Wednesday, December 06, 2006

Castlevania - Portrait of Ruin - Early Impressions

The new Castlevania arrived today, so I rushed down to the store and picked one up. I was telling myself to save the money stored on my EB Games card (earned from returning some DS games) towards the Wii, but that didn't last for long. I've always been a Castlevania fan, so there's no way I'm going to miss the latest 2D installment.

We'll just forget about all the 3D versions of Castlevania, m'kay?

Anyhoo, if you're familiar with the last several installments of Castlevania on Gameboy Advance and DS, you're pretty well situated with this newest episode. Each of the previous four versions were updated variations on Symphony of the Night, and it culminated with Dawn of Sorrow last year. I think that was the best version of the whole lot; Dawn may even be better than the hallowed Symphony itself, or at least it represented the perfection of the formula.

Portrait of Ruin marks the first real break from the formula. Yes, I know, the soul collecting from Dawn of Sorrow (and its predecessor, Aria of Sorrow) was the first true innovation to the long-standing formula, but now we're seeing the new turf. The game is constructed a little like Super Mario 64, with Dracula's Castle serving as a central hub, and a number of game worlds stretching outward.

I think Koji Igarashi, the father of Castlevania, wanted to make a game that connected Symphony with the earlier, action-oriented installments. Those are the real classics of Castlevania, the ones that the older gamers pull out whenever they become board with the latest easy-going round of Castle-Metroid. These newer games are great, of course, but they're embarrasingly easy. Cakewalks. The original Castlevania, Simon Quest, Dracula's Curse - those games are brutally hard.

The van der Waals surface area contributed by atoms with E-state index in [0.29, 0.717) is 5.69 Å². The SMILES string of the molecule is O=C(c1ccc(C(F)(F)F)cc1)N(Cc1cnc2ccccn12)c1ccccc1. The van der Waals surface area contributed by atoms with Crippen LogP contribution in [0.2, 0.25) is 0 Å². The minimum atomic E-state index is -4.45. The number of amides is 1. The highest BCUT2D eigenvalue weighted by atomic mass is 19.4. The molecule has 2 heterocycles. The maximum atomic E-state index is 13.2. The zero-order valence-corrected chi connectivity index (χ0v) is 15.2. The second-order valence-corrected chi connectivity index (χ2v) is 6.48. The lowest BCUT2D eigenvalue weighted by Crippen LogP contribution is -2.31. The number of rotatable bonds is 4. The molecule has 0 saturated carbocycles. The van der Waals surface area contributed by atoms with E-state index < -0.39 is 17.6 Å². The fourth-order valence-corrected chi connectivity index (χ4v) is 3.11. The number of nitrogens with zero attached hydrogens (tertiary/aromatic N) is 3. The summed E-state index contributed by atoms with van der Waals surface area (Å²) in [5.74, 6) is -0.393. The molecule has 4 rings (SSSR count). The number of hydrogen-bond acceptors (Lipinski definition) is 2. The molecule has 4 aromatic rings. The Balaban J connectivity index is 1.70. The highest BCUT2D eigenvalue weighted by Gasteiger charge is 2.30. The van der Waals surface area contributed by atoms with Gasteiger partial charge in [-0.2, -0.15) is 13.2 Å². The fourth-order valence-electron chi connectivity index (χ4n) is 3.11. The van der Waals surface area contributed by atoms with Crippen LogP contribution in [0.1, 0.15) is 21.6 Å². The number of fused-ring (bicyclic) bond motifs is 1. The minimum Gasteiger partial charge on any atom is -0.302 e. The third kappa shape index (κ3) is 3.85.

So, now, finally, we have the latest version which tries to fuse that classic gameplay with the Symphony exploration style. Whether or not you decide the idea is a success depends, I suppose, on how much you loved those old games. Needless to say, I'm having a great time.

I'm getting tired of waltzing through the same castle over and over, so it's a thrill to finally see some new environments. I'm currently stuck on an Egyptian world, with desert sands and haunted pyramids. It's one of those things that instantly feels right at home. I can't believe that Igarashi didn't do this earlier. I can't tell you how nice it is to actually be outdoors again. Dawn had some outdoor segments, but not nearly enough. There's also a world set in working-class England which is really cool.

More cool bits. Your two main characters can team up for super-charged attacks. You can walk around solo, or with your partner following around - you can use the stylus to direct the other person where to go. Secondary weapons, things like axes and knives, and whatnot, can be powered up through experience. Each weapon becomes stronger with use, on the road to mastery. It's this game's answer to soul collecting.

Also, smashing lights and candles will produce money if your special-weapon meter is full; otherwise, they will produce hearts. That's a clever design decision. Now you have to choose between building up your weapons, and saving up for more items, spells, and accessories. It's a very simple balance, and really one of the standouts for me.

Do I have any beefs with Portrait of Ruin yet? Only one so far, and it's the same one I always have - the game is far too easy. These exploration games always become a cakewalk once your heroes are properly powered-up enough. It's the modern Castlevania plague. Even Dawn of Sorrow was too damned easy, but thankfully, its hard mode was genuinely, honestly hard. This new game better have a hard mode that's really hard.

I'll pass along more impressions on Castlevania whenever the mood hits. So far, though, it's a great game.

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